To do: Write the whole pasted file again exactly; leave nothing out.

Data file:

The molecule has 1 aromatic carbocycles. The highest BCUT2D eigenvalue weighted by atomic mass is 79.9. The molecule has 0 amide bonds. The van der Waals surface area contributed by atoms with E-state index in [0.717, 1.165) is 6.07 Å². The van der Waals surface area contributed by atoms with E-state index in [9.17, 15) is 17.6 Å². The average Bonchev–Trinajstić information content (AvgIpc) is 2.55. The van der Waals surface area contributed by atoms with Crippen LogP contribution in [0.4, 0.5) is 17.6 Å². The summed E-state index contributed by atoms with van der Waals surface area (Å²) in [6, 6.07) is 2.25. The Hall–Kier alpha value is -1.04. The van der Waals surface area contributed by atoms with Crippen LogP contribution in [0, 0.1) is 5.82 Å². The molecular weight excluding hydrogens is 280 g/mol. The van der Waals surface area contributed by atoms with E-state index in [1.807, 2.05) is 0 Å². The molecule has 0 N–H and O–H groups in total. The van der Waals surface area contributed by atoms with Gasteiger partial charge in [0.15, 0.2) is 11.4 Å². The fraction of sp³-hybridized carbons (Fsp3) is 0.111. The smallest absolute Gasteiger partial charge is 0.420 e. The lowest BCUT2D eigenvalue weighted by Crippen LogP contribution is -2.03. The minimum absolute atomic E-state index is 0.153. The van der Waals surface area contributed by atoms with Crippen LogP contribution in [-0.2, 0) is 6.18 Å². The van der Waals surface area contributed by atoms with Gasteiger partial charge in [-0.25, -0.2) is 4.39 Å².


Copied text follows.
The molecule has 1 aromatic carbocycles. The highest BCUT2D eigenvalue weighted by atomic mass is 79.9. The molecule has 0 amide bonds. The van der Waals surface area contributed by atoms with E-state index in [0.717, 1.165) is 6.07 Å². The van der Waals surface area contributed by atoms with E-state index in [9.17, 15) is 17.6 Å². The average Bonchev–Trinajstić information content (AvgIpc) is 2.55. The van der Waals surface area contributed by atoms with Crippen LogP contribution in [0.4, 0.5) is 17.6 Å². The summed E-state index contributed by atoms with van der Waals surface area (Å²) in [6, 6.07) is 2.25. The Hall–Kier alpha value is -1.04. The van der Waals surface area contributed by atoms with Crippen LogP contribution in [0, 0.1) is 5.82 Å². The molecular weight excluding hydrogens is 280 g/mol. The van der Waals surface area contributed by atoms with E-state index in [1.807, 2.05) is 0 Å². The molecule has 0 N–H and O–H groups in total. The van der Waals surface area contributed by atoms with Gasteiger partial charge in [0.15, 0.2) is 11.4 Å². The fraction of sp³-hybridized carbons (Fsp3) is 0.111. The smallest absolute Gasteiger partial charge is 0.420 e. The lowest BCUT2D eigenvalue weighted by Crippen LogP contribution is -2.03. The minimum absolute atomic E-state index is 0.153. The van der Waals surface area contributed by atoms with Crippen LogP contribution in [-0.2, 0) is 6.18 Å². The van der Waals surface area contributed by atoms with Gasteiger partial charge in [-0.25, -0.2) is 4.39 Å².